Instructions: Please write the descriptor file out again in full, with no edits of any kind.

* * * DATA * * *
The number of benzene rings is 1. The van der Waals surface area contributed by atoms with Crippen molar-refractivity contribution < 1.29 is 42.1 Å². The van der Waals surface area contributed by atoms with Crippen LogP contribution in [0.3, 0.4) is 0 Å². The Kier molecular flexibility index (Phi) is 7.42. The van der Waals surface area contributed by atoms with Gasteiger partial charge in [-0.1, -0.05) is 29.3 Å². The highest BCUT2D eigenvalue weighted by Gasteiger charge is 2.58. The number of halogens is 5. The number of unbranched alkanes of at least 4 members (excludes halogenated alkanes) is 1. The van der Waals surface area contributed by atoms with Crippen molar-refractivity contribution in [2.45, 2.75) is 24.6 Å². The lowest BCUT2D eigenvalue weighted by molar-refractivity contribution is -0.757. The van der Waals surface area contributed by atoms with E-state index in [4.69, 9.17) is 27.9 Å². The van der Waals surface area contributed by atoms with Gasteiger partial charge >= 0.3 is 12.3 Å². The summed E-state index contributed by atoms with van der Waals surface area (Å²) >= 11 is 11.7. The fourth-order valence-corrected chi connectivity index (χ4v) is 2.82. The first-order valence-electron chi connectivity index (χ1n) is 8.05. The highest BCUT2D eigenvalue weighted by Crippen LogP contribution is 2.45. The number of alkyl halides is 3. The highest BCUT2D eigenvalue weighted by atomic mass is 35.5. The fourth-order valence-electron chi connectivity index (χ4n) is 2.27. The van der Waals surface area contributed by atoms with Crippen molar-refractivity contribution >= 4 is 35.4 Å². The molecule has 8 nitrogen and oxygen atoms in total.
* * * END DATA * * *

The number of benzene rings is 1. The van der Waals surface area contributed by atoms with Crippen molar-refractivity contribution < 1.29 is 42.1 Å². The van der Waals surface area contributed by atoms with Crippen LogP contribution in [0.3, 0.4) is 0 Å². The Kier molecular flexibility index (Phi) is 7.42. The van der Waals surface area contributed by atoms with Gasteiger partial charge in [-0.1, -0.05) is 29.3 Å². The highest BCUT2D eigenvalue weighted by Gasteiger charge is 2.58. The number of halogens is 5. The number of unbranched alkanes of at least 4 members (excludes halogenated alkanes) is 1. The van der Waals surface area contributed by atoms with Crippen molar-refractivity contribution in [2.45, 2.75) is 24.6 Å². The lowest BCUT2D eigenvalue weighted by molar-refractivity contribution is -0.757. The van der Waals surface area contributed by atoms with E-state index in [4.69, 9.17) is 27.9 Å². The van der Waals surface area contributed by atoms with Gasteiger partial charge >= 0.3 is 12.3 Å². The summed E-state index contributed by atoms with van der Waals surface area (Å²) >= 11 is 11.7. The fourth-order valence-corrected chi connectivity index (χ4v) is 2.82. The first-order valence-electron chi connectivity index (χ1n) is 8.05. The highest BCUT2D eigenvalue weighted by Crippen LogP contribution is 2.45. The number of alkyl halides is 3. The highest BCUT2D eigenvalue weighted by atomic mass is 35.5. The fourth-order valence-electron chi connectivity index (χ4n) is 2.27. The van der Waals surface area contributed by atoms with Crippen molar-refractivity contribution >= 4 is 35.4 Å². The molecule has 8 nitrogen and oxygen atoms in total.